Despite a much-touted local content policy, little has been done to develop the indigenous human capital required to manage the national oil and gas resources, Brigadier Nii Armarh Tagoe of the Ghana Army has observed at the New Year School lectures.
A draft local content bill — submitted and subsequently approved by cabinet and currently awaiting parliamentary scrutiny and passage into law, envisages up to 90 percent local content and participation in the oil and gas sector within the next decade.
Experts, including Trinidadian consultants engaged to help develop a local content policy, have noted that government’s expectations were overly ambitious — pointing out that the global best-case of local content in the hydrocarbons industry is about 75 percent.
Government officials in the oil sector are however adamant that such a high local content expectation will encourage speedy action towards Ghanaian control of the nascent oil sector in the shortest possible time.
A recent contract with Chinese state-owned Sinopec for the development of Ghana’s gas infrastructure — which had the Chinese contributing a minimum of 60 percent of the labour force, with only up to 40 percent coming from Ghana — has sparked debate about government’s commitment to promoting high local content and participation in the industry.
A growing consensus among experts point to a need to match local capacity to the local content policy, thus; highlighting the need to invest in education and development of the human capital required by the sector if Ghanaians are to control the sector anytime soon.
Tagoe said discovery of off-shore oil and gas in commercial quantities in 2007 gave the nation a wake-up call.
“Various private training institutions sprang up from 2008 and beyond. Each of these training institutions advertised various training programmes for specific trades or vocations required in the industry.
The large army of unemployed youth in the country was enticed by these advertisements and accordingly enrolled. Other professionals such as accountants, lawyers and engineers enrolled for specialisation programmes in the oil and gas industry,” Tagoe disclosed.
He explained that as a result of the void created in the formal educational sector for training the human resources for the oil and gas industry since the 1970s, the private educational institutions have seized the initiative from the public educational institutions and by extension the Ministry of Education.
Policies governing standards and accreditation for institutions in the educational sector for the oil and gas industry have thus lagged behind the national requirements.
“The situation is the same when it comes to policy-direction for the development of the requisite human resources for the oil and gas industry,” Tagoe said.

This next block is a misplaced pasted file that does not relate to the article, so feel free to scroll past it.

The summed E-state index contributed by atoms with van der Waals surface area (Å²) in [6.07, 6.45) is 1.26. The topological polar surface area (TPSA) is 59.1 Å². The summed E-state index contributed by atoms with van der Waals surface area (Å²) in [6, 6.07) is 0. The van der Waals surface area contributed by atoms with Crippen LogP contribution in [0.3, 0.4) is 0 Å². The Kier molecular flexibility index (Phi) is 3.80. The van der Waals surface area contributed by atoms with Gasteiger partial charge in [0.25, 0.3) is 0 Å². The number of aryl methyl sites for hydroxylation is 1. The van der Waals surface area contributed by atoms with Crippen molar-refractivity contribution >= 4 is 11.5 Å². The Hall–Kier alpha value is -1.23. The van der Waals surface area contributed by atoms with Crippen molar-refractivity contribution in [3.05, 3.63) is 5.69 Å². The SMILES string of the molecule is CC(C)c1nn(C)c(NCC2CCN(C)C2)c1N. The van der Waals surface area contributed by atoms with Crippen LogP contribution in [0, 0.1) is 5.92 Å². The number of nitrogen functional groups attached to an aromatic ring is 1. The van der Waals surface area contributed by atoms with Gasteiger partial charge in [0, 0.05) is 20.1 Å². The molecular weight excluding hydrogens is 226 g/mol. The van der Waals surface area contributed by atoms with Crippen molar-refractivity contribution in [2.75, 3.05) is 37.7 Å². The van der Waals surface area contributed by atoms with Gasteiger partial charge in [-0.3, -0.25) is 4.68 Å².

He noted that an overview of the various categories of functional groups required to operate and manage the oil industry — including field-workers, operators, trades, technicians, technologists and geo-science professionals, as well as, engineers, marine and nautical services, and business and operations support — indicated there is a big deficiency in the human capital requirement of the sector.
“The deficit of professional, vocational, technical and business entrepreneurs, will take about two to five years to train, to enable them fill much of the gap.
“The best way to facilitate addressing this shortfall is through Public-Private-Partnership (PPP) programmes,” Tagoe observed.
He pointed out that it is necessary the Ministry of Education to take immediate steps to give policy-direction to such a programme.
“This can be facilitated through the inclusion of the relevant subjects at the various levels of the educational ladder in the public institutions, starting from the Senior high schools. Specialisation or specific knowledge-based skills acquisition can be offered at the tertiary level,” Tagoe said.
He proposed that the bulk of technical and vocational skills acquisition courses be offered at the polytechnics, whilst the engineering courses and other specialist fields are studied at the Universities.
At the same time, the private educational institutions should be accredited by the National Accreditation Board to offer courses in which they have the capacity and requisite resources including lecturers.
Tagoe noted that in addition to training programmes to develop the human capacity directly required in the oil exploration and production industry, there will also be need to build the capacity of the Security Services to enable them manage the threats likely to confront the Nation as a result of the development and growth of the Oil and Gas industry, in the most efficient and effective manner.
Perceived threats to national security arising out of the oil industry, Tagoe noted, include border disputes, acts of terrorism, hostage taking, hijacking, kidnapping, abduction, illegal bunkering, stealing of oil, piracy, conflict of interest within the safety zones, environmental degradation, natural disasters, and security of land installations among a host of others.
“Each of these threats require specialist training to contain or eliminate whenever they occur. It thus behooves Government to allocate enough funds to the various Security Services to build the capacity to effectively and efficiently manage these threats before the crime occurs.
“The cost for maintaining sound peace and tranquility within which the desired National Socio-economic Development can thrive is priceless,” Tagoe said.